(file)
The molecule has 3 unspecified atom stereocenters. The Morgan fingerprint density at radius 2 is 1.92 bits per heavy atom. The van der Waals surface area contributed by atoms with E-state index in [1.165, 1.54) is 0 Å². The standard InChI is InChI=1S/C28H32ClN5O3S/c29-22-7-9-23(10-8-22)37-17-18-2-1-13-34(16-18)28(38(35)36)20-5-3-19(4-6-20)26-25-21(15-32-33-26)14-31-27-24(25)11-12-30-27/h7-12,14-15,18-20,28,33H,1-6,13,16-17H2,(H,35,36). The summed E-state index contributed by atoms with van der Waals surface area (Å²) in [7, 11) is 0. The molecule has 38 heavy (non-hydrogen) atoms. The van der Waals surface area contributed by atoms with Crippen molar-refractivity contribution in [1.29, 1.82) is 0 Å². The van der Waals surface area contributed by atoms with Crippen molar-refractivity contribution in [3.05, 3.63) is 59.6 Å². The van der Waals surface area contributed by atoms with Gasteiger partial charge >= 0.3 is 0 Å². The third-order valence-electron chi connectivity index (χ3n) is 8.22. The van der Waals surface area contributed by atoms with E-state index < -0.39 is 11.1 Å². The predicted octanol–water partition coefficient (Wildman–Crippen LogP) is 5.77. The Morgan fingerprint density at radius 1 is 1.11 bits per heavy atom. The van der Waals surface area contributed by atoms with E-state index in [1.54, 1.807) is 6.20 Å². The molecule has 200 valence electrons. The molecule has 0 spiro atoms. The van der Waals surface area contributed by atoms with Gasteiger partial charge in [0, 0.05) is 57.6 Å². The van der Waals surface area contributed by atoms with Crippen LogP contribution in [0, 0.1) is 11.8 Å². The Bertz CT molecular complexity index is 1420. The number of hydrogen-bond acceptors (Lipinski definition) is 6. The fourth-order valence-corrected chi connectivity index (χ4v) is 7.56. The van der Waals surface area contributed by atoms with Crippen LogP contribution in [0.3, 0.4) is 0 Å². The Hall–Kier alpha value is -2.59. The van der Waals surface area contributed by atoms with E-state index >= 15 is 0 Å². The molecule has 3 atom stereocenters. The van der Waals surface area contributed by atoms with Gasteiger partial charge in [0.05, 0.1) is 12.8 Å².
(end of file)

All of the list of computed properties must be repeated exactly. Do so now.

The molecule has 3 unspecified atom stereocenters. The Morgan fingerprint density at radius 2 is 1.92 bits per heavy atom. The van der Waals surface area contributed by atoms with E-state index in [1.165, 1.54) is 0 Å². The standard InChI is InChI=1S/C28H32ClN5O3S/c29-22-7-9-23(10-8-22)37-17-18-2-1-13-34(16-18)28(38(35)36)20-5-3-19(4-6-20)26-25-21(15-32-33-26)14-31-27-24(25)11-12-30-27/h7-12,14-15,18-20,28,33H,1-6,13,16-17H2,(H,35,36). The summed E-state index contributed by atoms with van der Waals surface area (Å²) in [7, 11) is 0. The molecule has 38 heavy (non-hydrogen) atoms. The van der Waals surface area contributed by atoms with Crippen molar-refractivity contribution in [1.29, 1.82) is 0 Å². The van der Waals surface area contributed by atoms with Crippen molar-refractivity contribution in [3.05, 3.63) is 59.6 Å². The van der Waals surface area contributed by atoms with Gasteiger partial charge >= 0.3 is 0 Å². The third-order valence-electron chi connectivity index (χ3n) is 8.22. The van der Waals surface area contributed by atoms with E-state index < -0.39 is 11.1 Å². The predicted octanol–water partition coefficient (Wildman–Crippen LogP) is 5.77. The Morgan fingerprint density at radius 1 is 1.11 bits per heavy atom. The van der Waals surface area contributed by atoms with E-state index in [1.54, 1.807) is 6.20 Å². The molecule has 200 valence electrons. The molecule has 0 spiro atoms. The van der Waals surface area contributed by atoms with Gasteiger partial charge in [0, 0.05) is 57.6 Å². The van der Waals surface area contributed by atoms with Crippen LogP contribution in [0, 0.1) is 11.8 Å². The Bertz CT molecular complexity index is 1420. The number of hydrogen-bond acceptors (Lipinski definition) is 6. The fourth-order valence-corrected chi connectivity index (χ4v) is 7.56. The van der Waals surface area contributed by atoms with Crippen LogP contribution in [0.3, 0.4) is 0 Å². The Hall–Kier alpha value is -2.59. The van der Waals surface area contributed by atoms with E-state index >= 15 is 0 Å². The molecule has 3 atom stereocenters. The van der Waals surface area contributed by atoms with Gasteiger partial charge in [0.05, 0.1) is 12.8 Å².